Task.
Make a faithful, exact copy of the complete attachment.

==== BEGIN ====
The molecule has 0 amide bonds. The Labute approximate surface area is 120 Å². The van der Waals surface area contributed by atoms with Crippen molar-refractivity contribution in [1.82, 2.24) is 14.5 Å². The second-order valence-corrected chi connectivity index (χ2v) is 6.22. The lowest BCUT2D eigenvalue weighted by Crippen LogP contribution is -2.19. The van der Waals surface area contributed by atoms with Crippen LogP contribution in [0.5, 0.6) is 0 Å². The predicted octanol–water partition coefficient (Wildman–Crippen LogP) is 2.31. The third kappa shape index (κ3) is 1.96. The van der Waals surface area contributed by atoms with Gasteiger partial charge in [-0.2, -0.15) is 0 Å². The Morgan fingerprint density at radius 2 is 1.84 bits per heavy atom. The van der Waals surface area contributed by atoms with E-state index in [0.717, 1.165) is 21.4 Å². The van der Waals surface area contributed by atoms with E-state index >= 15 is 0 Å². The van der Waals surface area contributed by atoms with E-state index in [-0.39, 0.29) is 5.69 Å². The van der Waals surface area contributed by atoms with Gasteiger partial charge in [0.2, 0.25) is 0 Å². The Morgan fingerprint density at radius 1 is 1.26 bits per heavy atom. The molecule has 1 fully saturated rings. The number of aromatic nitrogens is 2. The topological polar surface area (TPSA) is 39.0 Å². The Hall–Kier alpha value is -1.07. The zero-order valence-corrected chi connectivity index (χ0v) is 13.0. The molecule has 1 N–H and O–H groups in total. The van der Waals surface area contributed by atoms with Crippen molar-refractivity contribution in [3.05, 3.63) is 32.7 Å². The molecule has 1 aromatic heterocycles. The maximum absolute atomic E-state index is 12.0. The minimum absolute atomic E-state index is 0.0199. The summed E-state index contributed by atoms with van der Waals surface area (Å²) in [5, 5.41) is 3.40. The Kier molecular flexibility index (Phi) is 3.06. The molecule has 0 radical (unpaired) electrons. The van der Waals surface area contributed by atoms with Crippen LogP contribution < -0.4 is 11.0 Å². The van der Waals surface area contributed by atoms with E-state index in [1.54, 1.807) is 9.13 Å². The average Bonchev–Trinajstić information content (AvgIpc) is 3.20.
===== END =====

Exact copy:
The molecule has 0 amide bonds. The Labute approximate surface area is 120 Å². The van der Waals surface area contributed by atoms with Crippen molar-refractivity contribution in [1.82, 2.24) is 14.5 Å². The second-order valence-corrected chi connectivity index (χ2v) is 6.22. The lowest BCUT2D eigenvalue weighted by Crippen LogP contribution is -2.19. The van der Waals surface area contributed by atoms with Crippen LogP contribution in [0.5, 0.6) is 0 Å². The predicted octanol–water partition coefficient (Wildman–Crippen LogP) is 2.31. The third kappa shape index (κ3) is 1.96. The van der Waals surface area contributed by atoms with Gasteiger partial charge in [-0.2, -0.15) is 0 Å². The Morgan fingerprint density at radius 2 is 1.84 bits per heavy atom. The van der Waals surface area contributed by atoms with E-state index in [0.717, 1.165) is 21.4 Å². The van der Waals surface area contributed by atoms with E-state index >= 15 is 0 Å². The van der Waals surface area contributed by atoms with E-state index in [-0.39, 0.29) is 5.69 Å². The van der Waals surface area contributed by atoms with Gasteiger partial charge in [0.2, 0.25) is 0 Å². The Morgan fingerprint density at radius 1 is 1.26 bits per heavy atom. The molecule has 1 fully saturated rings. The number of aromatic nitrogens is 2. The topological polar surface area (TPSA) is 39.0 Å². The Hall–Kier alpha value is -1.07. The zero-order valence-corrected chi connectivity index (χ0v) is 13.0. The molecule has 1 N–H and O–H groups in total. The van der Waals surface area contributed by atoms with Crippen molar-refractivity contribution in [3.05, 3.63) is 32.7 Å². The molecule has 1 aromatic heterocycles. The maximum absolute atomic E-state index is 12.0. The minimum absolute atomic E-state index is 0.0199. The summed E-state index contributed by atoms with van der Waals surface area (Å²) in [5, 5.41) is 3.40. The Kier molecular flexibility index (Phi) is 3.06. The molecule has 0 radical (unpaired) electrons. The van der Waals surface area contributed by atoms with Crippen LogP contribution < -0.4 is 11.0 Å². The van der Waals surface area contributed by atoms with E-state index in [1.54, 1.807) is 9.13 Å². The average Bonchev–Trinajstić information content (AvgIpc) is 3.20.